Does research support psychoanalytic explanations for homosexuality? In one recent exchange at the blog, Ex-Gay Watch, NARTH Scientific Advisory Board member, Jim Phelan advanced psychoanalytic theory with reference to a book entitled, Freud Scientifically Reappraised: Testing the theories and therapy, by Seymour Fisher and Roger Greenberg (1996). The 1996 edition is an update of their initial report in 1977. Specifically Dr. Phelan said that Fisher and Greenberg concluded that empirical research supported the Oedipally based Freudian conception of male homosexuality being derived from a distant or negative father and an overprotective mother – the so-called “classic triadic relationship.”
I have expressed reservations about the psychoanalytic model before on this blog. Rereading Fisher and Greenberg refreshed my memory about why I do not believe the evidence for the theory is strong.
Regarding male homosexuality, Fisher and Greenberg said on page 139,
The post-1977 material we have reviewed concerning male homosexuality has narrowed the apparent support for Freud’s formulation in this area. Previously, we regarded the empirical data to be congruent with with Freud’s theory that male homosexuality derives from too much closeness to mother and a distant negative relationship with father. As noted, the increased pool of data available reinforces the concept of the negative father but fails to support the idea of the overly close, seductive mother…So we are left with only one of the major elements in Freud’s original formula concerning the parental vectors that are involved in moving a male child toward homosexuality. This reduction in confirmed points on the graph makes it all too easy to conjure up alternative theories of homosexuality that could incorporate the “negative father” data…There would be no need to appeal to the Oedipal image of a son competing with his father for mother’s love.
And so Fisher and Greenberg suggest that the evidence they reviewed supported a correlation between negative fathering and adult homosexuality but not the Oedipal drama surrounding mother. In addition to this limitation of psychoanalytic theory, there is no need to limit theorizing to thinking that poor fathering causes homosexual attractions in some general way for all same-sex attracted men. The empirical work is not able to specify well where the father-son relationship may have faltered. When sons recollect poor relationships with father, the questionnaires infrequently capture when the bad relationship occurred. For many men, I have spoken to and worked with, the bad relationships that are reported came after the emergence of homosexual interests, often in young adolescence. Furthermore, a sizable number of homosexual men report no such disruptions ever.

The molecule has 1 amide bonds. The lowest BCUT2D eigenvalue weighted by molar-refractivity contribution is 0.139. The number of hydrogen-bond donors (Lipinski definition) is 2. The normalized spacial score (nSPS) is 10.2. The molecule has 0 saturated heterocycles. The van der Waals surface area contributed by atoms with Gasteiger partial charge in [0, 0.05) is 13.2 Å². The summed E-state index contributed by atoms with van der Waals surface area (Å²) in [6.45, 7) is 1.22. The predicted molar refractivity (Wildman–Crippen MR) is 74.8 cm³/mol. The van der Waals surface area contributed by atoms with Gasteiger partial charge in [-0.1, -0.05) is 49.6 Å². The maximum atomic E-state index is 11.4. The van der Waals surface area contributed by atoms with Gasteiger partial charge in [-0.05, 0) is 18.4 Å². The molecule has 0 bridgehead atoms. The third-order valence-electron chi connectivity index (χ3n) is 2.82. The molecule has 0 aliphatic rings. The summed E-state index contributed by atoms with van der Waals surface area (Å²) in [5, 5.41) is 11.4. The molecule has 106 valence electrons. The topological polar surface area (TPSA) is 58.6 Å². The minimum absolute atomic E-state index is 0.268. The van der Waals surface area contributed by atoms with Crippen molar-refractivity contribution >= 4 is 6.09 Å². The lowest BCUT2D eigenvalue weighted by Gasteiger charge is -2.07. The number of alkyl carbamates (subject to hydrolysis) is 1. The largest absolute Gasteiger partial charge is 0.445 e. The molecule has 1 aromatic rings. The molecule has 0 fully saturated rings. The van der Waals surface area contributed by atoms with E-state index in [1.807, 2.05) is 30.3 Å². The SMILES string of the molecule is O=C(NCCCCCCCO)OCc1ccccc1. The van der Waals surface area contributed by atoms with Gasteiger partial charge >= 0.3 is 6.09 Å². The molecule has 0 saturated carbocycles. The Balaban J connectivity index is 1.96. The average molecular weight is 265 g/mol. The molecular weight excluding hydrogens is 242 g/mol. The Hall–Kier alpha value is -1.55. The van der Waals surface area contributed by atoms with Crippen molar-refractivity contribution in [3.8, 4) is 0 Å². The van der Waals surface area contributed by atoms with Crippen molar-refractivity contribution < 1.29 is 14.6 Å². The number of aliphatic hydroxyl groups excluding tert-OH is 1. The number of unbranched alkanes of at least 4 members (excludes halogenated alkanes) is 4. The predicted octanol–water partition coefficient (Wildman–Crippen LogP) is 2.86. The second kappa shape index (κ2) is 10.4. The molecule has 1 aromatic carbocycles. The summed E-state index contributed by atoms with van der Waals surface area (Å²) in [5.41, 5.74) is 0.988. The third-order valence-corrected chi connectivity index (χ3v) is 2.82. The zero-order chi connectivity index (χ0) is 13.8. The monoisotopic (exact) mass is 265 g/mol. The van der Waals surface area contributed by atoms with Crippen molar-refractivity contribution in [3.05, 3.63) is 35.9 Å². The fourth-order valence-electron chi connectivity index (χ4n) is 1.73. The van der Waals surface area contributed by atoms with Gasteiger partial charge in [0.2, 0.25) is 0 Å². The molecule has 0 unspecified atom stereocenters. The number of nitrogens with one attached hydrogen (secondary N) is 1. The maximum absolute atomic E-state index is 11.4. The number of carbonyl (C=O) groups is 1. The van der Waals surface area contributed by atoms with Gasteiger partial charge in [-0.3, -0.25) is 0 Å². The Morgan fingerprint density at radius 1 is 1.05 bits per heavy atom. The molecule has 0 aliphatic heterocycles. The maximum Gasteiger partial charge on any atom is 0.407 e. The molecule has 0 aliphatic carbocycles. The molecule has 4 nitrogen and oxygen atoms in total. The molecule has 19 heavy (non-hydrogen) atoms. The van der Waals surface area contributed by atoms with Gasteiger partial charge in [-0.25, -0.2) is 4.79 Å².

Fisher and Greenberg acknowledge the deficits in the research. Regarding early research (pre-1977), they noted:
…this entire body of literature is based on a strategy of asking adult homosexual subjects (and the adult heterosexual controls) to remember how their parents treated them during childhood. The questionnaires made such inquiries as, “Was your mother overly close to you?” “Was she intrusive?” “Was your father cold?” “Was he weak?” “Was he distant?” (p. 136).
The authors are skeptical that this strategy is sufficient to address the theoretical formulations that fathers were in fact all of the traits described. Furthermore, the authors pointed out four major methodological problems with the early research.
1. Some of the studies were based on highly selective samples (e.g., homosexuals in treatment or institutionalized for some reason).
2. The definitions of “homosexual” were in some instances so vague that one cannot distinguish whether subjects were possibly bisexual or had simply experimented on a limited basis with homosexual acts.
3. Bias was introduced into responses because some subjects were in psychoanalytic therapy and therefore had already been indoctrinated with Freud’s theory of homosexuality.
4. Few attempts were made to differentiate subjects with reference to mediating variables such as degree of integration into the homosexual community, age at which consistent homosexual behavior began, or degree of masculinity-femininity.
For me, these are crucial research issues that should make anyone very cautious in describing the body of research as supporting a conclusion. Even so, Fisher and Greenberg lent support to the observation of significant deficits in father-son relationships with male homosexual sons. Unaddressed is the issue of direction of causal relationship. Did the research identify the cause of homosexuality being poor fathering or on the other hand, can we tell whether fathers and sons were disrupted due to the emerging behavioral and sexual differences of the sons? The answer to both sides of that question is no, we can’t tell. And as Fisher and Greenberg note, with the mother dimension in serious question, the reparative/Oedipal explanation involving father is weakened. It may be that fathers are involved in cause but in some other more peripheral way (e.g., they do not support traditional heterosexual norms) or it may be that father-son relationships are strained but not with causal implications at all.
As for research regarding lesbians, the psychoanalytic notion is similar. Conflicted mother-daughter relationships are implicated, along with negative fathers. However, Fisher and Greenberg did not find support for the mother-daughter dynamic but did find a weak relationship between lesbianism and negative fathers. The same research cautions mentioned with regards to gay males applies here.
What can we conclude? Very little, in my opinion. It is inconsistent with the most charitable reading of what is not very good research to say psychoanlysis is supported as to etiology of homosexuality. In a future post, I hope to look at research since 1996.